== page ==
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Every single minute ‘a life is lost to AIDS,’ says UNAIDS deputy chief

By Executive Editor


Despite intense national efforts geared towards eliminating AIDS as a public health threat by 2030, the Deputy Executive Director for the UN Programme on HIV/AIDS (UNAIDS), Angeli Achrekar, says that so far, the “job isn’t done.” 

Ms. Achrekar spoke with Pauline Batista from UN News as UNAIDS launched its latest report on Tuesday.

The report is titled, Let Communities Lead. The report suggests the world can still end AIDS by the ambitious deadline, but only if communities on the frontlines get the full support they need from governments and donors. 

According to Achrekar, 39 million people are living with HIV while 40.4 million have died due to the AIDS related illnesses.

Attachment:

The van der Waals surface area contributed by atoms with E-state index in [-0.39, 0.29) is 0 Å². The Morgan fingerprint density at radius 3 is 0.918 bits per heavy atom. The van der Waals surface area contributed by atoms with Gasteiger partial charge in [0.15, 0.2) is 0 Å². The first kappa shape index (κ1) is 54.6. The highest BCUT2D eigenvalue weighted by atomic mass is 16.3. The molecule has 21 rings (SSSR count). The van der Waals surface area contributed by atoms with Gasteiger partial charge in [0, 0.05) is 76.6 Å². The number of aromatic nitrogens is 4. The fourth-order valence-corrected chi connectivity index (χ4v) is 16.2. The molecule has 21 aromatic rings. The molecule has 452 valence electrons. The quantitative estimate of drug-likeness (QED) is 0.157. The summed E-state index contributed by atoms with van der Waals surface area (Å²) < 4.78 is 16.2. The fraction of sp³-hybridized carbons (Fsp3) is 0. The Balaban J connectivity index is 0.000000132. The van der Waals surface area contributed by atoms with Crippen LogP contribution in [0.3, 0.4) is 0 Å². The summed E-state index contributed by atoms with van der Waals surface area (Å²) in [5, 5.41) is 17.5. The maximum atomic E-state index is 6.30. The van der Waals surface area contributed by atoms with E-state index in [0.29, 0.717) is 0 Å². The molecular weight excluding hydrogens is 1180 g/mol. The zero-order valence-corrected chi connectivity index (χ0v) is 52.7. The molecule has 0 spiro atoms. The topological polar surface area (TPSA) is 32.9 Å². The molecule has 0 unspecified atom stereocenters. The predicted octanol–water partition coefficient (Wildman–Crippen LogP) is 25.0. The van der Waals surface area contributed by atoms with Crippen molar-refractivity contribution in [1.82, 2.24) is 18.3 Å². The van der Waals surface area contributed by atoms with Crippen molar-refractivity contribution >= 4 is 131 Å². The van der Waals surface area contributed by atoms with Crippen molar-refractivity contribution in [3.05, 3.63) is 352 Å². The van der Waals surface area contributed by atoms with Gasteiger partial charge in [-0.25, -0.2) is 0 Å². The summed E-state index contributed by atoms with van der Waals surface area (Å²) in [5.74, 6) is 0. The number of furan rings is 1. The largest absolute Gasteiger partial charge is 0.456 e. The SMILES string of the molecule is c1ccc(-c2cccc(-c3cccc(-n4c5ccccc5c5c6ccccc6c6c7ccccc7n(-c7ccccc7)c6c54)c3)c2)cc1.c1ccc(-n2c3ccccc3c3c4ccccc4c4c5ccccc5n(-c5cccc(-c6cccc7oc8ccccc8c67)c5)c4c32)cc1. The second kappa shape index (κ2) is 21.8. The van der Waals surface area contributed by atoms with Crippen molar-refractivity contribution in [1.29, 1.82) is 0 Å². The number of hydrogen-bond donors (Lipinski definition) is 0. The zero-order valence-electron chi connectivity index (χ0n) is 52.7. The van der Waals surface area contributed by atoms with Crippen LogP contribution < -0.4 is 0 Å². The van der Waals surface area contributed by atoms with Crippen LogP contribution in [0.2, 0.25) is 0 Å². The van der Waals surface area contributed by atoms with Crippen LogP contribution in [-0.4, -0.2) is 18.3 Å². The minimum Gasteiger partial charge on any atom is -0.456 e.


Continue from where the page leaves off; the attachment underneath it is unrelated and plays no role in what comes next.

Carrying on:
She adds that AIDS-deaths have declined by about 70% since they peaked in the early 2000s.

Achrekar notes that there are countries that are getting to eliminate AIDS as a public health threat by 2030.

“They are begining to achieve that target early. But, the job isn’t done.“

Every single minute, she adds, “a life is lost to AIDS. Every week, 4000 adolescents girls and young women are newly infected by HIV.“

Achrekar reveals that out of the 39 million that are living with HIV, over 9 million are still in need of life-saving treatment “which is out there, but they don’t have it.“

“So, the job is not yet done.  We have got to double down to make sre that we still focus and finish what we started,” Achrekar says.  

She, however, recognizes that the globe has made a lot of progress in HIV response. 

Achrekar urgest the government and organizations to fully respect and resource communities because they have a role to play.

This, as the World commemorates World AIDS Day under the theme: Let Communities Lead. 

Credit: Pauline Batista, UN News

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